American Civil War
Cockades (Rosettes)

        Cockade: A knot of ribbons worn in the hat as a badge; a rosette worn in the hat by the male servants of naval and military officers etc.
        Rosette: A rose shaped ornament, knot or badge; a bunch of ribbons, worsted, strips of leather, etc. arranged concentrically more or less in the petals of a rose; a carved or painted ornament in the conventional from of a rose.
        The wearing of cockades had started in the Revolutionary war
as the Continental Army didn't have enough money to buy uniforms and from private to general these was no rank distinction to solve this George Washington wrote, "As the Continental Army has unfortunately no uniforms, and consequently many inconveniences must arise from not being able to distinguish the commissioned officers from the privates, it is desired that some
 badge of distinction be immediately provided; for instance that the field officers may have red or pink colored cockades in their hats, the captains yellow or buff, and the subalterns green."
   
     An anecdote from the time says that during the revolutionary war the British soldiers would wear fancy decorations on their hats, that were called cockades. The slang expression for the cockades being 'macaroni.'  With the shortage of money  by all American soldiers they were forced to use other identification other than cockades on their hats, so they would use animal tails, feathers, etc., thus the phrase from the song 'Yankee Doodle' is supposed to have come from this "stuck a feather in his hat and called it macaroni."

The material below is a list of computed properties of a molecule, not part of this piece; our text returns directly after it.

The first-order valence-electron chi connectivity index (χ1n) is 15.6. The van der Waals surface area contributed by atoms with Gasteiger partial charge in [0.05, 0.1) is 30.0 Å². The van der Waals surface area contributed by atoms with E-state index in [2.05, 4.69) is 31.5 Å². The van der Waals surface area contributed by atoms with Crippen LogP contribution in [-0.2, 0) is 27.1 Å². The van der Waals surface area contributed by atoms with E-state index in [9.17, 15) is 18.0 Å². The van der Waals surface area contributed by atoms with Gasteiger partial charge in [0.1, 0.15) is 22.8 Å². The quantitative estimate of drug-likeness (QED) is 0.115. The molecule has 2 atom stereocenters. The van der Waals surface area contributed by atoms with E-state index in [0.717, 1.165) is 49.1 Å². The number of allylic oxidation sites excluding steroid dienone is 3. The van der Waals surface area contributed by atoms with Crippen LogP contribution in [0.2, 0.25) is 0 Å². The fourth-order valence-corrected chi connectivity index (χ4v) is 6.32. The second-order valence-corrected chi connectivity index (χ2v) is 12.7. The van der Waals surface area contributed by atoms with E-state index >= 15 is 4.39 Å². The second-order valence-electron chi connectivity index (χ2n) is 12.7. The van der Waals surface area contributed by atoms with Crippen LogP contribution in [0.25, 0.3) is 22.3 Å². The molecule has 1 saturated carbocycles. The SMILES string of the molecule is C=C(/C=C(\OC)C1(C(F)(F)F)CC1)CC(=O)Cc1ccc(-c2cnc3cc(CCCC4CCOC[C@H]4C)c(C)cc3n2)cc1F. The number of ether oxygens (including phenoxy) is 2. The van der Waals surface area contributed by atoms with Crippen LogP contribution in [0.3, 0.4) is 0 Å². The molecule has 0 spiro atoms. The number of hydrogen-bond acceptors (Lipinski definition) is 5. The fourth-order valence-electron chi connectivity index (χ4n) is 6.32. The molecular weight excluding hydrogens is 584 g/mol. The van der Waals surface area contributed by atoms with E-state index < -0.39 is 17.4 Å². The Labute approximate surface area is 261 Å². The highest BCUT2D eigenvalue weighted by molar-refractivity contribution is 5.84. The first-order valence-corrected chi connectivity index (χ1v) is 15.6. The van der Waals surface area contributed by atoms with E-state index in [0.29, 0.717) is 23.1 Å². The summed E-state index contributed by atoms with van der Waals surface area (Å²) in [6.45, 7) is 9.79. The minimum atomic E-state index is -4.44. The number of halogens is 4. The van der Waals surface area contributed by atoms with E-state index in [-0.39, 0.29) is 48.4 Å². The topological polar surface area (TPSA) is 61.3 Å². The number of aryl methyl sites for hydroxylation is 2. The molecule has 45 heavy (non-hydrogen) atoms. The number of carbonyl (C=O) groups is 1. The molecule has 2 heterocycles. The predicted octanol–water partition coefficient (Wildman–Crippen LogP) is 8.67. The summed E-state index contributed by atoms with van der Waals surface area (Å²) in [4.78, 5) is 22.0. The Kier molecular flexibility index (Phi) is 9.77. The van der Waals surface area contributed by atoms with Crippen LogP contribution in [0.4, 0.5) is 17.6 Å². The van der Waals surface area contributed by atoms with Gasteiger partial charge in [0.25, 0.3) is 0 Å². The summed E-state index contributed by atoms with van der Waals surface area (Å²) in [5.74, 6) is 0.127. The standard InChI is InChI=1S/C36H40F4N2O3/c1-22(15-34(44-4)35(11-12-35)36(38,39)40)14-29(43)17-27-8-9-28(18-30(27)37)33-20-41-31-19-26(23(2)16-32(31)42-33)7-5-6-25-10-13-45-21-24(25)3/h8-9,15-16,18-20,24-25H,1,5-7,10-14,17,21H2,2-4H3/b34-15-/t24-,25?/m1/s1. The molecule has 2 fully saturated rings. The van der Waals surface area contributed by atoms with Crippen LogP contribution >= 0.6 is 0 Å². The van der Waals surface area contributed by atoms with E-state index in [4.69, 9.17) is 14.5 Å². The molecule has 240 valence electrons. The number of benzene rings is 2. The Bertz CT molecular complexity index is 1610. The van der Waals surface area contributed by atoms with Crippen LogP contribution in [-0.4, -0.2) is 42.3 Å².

Confederate:     This covers all daguerreotype, ambrotypes and tintypes taken of supporters of succession and of the Confederate government from before succession and covers both civilian and military, of all ranks. 23 July 2016

Union:                 This covers all daguerreotype, ambrotypes and tintypes taken of supporters of the Federal government from before succession and covers both civilian and military, of all ranks. 31 July 2016

Palmetto leaf:     This covers all South Carolina palmetto leaf succession cockades.

Cockades only:  This list covers exiting original cockades of both sides in the war.

Unaffiliated:          This list covers all daguerreotype, ambrotypes and tintypes that cannot be assigned to either side in the war. 23 July 2016